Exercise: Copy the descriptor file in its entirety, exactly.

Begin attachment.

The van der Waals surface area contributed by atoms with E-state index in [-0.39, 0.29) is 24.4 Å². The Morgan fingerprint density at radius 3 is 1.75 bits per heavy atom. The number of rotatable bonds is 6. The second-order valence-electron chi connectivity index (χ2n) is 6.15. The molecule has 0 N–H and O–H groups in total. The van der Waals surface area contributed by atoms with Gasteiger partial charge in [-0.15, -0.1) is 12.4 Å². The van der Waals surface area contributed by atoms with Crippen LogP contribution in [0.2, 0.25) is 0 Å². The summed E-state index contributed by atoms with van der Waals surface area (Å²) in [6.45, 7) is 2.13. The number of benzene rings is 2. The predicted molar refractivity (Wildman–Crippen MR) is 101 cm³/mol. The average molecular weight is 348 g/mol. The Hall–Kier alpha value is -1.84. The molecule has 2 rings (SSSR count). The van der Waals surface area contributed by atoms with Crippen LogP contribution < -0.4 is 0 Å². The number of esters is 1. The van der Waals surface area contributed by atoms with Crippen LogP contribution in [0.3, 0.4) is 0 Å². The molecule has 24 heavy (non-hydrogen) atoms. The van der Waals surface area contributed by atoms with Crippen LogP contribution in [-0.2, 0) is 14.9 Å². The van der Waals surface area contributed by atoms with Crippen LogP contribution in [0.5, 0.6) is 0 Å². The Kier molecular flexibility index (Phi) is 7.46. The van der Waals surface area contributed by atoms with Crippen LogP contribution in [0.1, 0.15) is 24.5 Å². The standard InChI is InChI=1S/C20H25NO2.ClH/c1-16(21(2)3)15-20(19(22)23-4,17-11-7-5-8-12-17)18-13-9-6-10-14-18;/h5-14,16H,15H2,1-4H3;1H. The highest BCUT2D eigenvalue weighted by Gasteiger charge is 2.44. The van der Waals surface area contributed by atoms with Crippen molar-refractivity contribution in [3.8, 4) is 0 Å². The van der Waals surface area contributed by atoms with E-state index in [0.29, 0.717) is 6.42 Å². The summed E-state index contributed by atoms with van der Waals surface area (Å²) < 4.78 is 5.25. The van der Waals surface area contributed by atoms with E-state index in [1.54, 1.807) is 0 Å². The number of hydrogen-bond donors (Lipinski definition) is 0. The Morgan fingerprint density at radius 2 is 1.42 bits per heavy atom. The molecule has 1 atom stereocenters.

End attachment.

The van der Waals surface area contributed by atoms with E-state index in [-0.39, 0.29) is 24.4 Å². The Morgan fingerprint density at radius 3 is 1.75 bits per heavy atom. The number of rotatable bonds is 6. The second-order valence-electron chi connectivity index (χ2n) is 6.15. The molecule has 0 N–H and O–H groups in total. The van der Waals surface area contributed by atoms with Gasteiger partial charge in [-0.15, -0.1) is 12.4 Å². The van der Waals surface area contributed by atoms with Crippen LogP contribution in [0.2, 0.25) is 0 Å². The summed E-state index contributed by atoms with van der Waals surface area (Å²) in [6.45, 7) is 2.13. The number of benzene rings is 2. The predicted molar refractivity (Wildman–Crippen MR) is 101 cm³/mol. The average molecular weight is 348 g/mol. The Hall–Kier alpha value is -1.84. The molecule has 2 rings (SSSR count). The van der Waals surface area contributed by atoms with Crippen LogP contribution < -0.4 is 0 Å². The number of esters is 1. The van der Waals surface area contributed by atoms with Crippen LogP contribution in [0.3, 0.4) is 0 Å². The molecule has 24 heavy (non-hydrogen) atoms. The van der Waals surface area contributed by atoms with Crippen LogP contribution in [-0.2, 0) is 14.9 Å². The van der Waals surface area contributed by atoms with Crippen LogP contribution in [0.5, 0.6) is 0 Å². The Kier molecular flexibility index (Phi) is 7.46. The van der Waals surface area contributed by atoms with Crippen LogP contribution in [0.1, 0.15) is 24.5 Å². The standard InChI is InChI=1S/C20H25NO2.ClH/c1-16(21(2)3)15-20(19(22)23-4,17-11-7-5-8-12-17)18-13-9-6-10-14-18;/h5-14,16H,15H2,1-4H3;1H. The highest BCUT2D eigenvalue weighted by Gasteiger charge is 2.44. The van der Waals surface area contributed by atoms with Crippen molar-refractivity contribution in [3.8, 4) is 0 Å². The van der Waals surface area contributed by atoms with E-state index in [0.29, 0.717) is 6.42 Å². The summed E-state index contributed by atoms with van der Waals surface area (Å²) < 4.78 is 5.25. The van der Waals surface area contributed by atoms with E-state index in [1.54, 1.807) is 0 Å². The number of hydrogen-bond donors (Lipinski definition) is 0. The Morgan fingerprint density at radius 2 is 1.42 bits per heavy atom. The molecule has 1 atom stereocenters.